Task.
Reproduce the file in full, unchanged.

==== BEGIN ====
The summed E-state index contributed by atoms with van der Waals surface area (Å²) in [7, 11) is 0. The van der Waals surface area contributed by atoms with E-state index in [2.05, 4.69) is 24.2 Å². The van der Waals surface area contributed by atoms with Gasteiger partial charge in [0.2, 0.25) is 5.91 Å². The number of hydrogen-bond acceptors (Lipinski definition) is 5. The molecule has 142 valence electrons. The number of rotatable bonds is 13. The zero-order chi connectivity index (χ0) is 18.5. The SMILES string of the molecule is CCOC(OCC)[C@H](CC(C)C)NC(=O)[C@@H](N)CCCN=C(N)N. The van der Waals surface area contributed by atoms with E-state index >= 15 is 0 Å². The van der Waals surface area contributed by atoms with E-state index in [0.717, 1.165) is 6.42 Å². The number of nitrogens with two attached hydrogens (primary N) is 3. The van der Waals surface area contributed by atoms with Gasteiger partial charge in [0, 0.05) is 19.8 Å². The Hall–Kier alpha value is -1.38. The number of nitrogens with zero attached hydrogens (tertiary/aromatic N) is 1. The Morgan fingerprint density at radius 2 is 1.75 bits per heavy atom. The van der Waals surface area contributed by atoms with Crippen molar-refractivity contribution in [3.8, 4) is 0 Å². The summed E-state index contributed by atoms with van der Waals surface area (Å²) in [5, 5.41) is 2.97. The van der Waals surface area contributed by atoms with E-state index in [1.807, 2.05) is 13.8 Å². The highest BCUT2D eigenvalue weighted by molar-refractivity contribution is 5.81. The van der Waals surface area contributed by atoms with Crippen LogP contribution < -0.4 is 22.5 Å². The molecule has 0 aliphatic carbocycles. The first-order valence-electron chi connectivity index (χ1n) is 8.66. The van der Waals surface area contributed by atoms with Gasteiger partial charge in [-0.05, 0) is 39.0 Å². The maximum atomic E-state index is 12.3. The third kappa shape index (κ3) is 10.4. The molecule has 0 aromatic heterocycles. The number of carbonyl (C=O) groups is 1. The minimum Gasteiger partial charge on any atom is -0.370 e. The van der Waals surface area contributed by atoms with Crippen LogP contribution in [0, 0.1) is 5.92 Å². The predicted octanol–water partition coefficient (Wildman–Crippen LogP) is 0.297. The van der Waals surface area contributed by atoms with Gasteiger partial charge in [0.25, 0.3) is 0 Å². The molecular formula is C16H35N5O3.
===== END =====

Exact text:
The summed E-state index contributed by atoms with van der Waals surface area (Å²) in [7, 11) is 0. The van der Waals surface area contributed by atoms with E-state index in [2.05, 4.69) is 24.2 Å². The van der Waals surface area contributed by atoms with Gasteiger partial charge in [0.2, 0.25) is 5.91 Å². The number of hydrogen-bond acceptors (Lipinski definition) is 5. The molecule has 142 valence electrons. The number of rotatable bonds is 13. The zero-order chi connectivity index (χ0) is 18.5. The SMILES string of the molecule is CCOC(OCC)[C@H](CC(C)C)NC(=O)[C@@H](N)CCCN=C(N)N. The van der Waals surface area contributed by atoms with E-state index >= 15 is 0 Å². The van der Waals surface area contributed by atoms with E-state index in [0.717, 1.165) is 6.42 Å². The number of nitrogens with two attached hydrogens (primary N) is 3. The van der Waals surface area contributed by atoms with Gasteiger partial charge in [0, 0.05) is 19.8 Å². The Hall–Kier alpha value is -1.38. The number of nitrogens with zero attached hydrogens (tertiary/aromatic N) is 1. The Morgan fingerprint density at radius 2 is 1.75 bits per heavy atom. The van der Waals surface area contributed by atoms with Crippen molar-refractivity contribution in [3.8, 4) is 0 Å². The summed E-state index contributed by atoms with van der Waals surface area (Å²) in [5, 5.41) is 2.97. The van der Waals surface area contributed by atoms with E-state index in [1.807, 2.05) is 13.8 Å². The highest BCUT2D eigenvalue weighted by molar-refractivity contribution is 5.81. The van der Waals surface area contributed by atoms with Crippen LogP contribution < -0.4 is 22.5 Å². The molecule has 0 aliphatic carbocycles. The first-order valence-electron chi connectivity index (χ1n) is 8.66. The van der Waals surface area contributed by atoms with Gasteiger partial charge in [-0.05, 0) is 39.0 Å². The maximum atomic E-state index is 12.3. The third kappa shape index (κ3) is 10.4. The molecule has 0 aromatic heterocycles. The number of carbonyl (C=O) groups is 1. The minimum Gasteiger partial charge on any atom is -0.370 e. The van der Waals surface area contributed by atoms with Crippen LogP contribution in [0, 0.1) is 5.92 Å². The predicted octanol–water partition coefficient (Wildman–Crippen LogP) is 0.297. The van der Waals surface area contributed by atoms with Gasteiger partial charge in [0.25, 0.3) is 0 Å². The molecular formula is C16H35N5O3.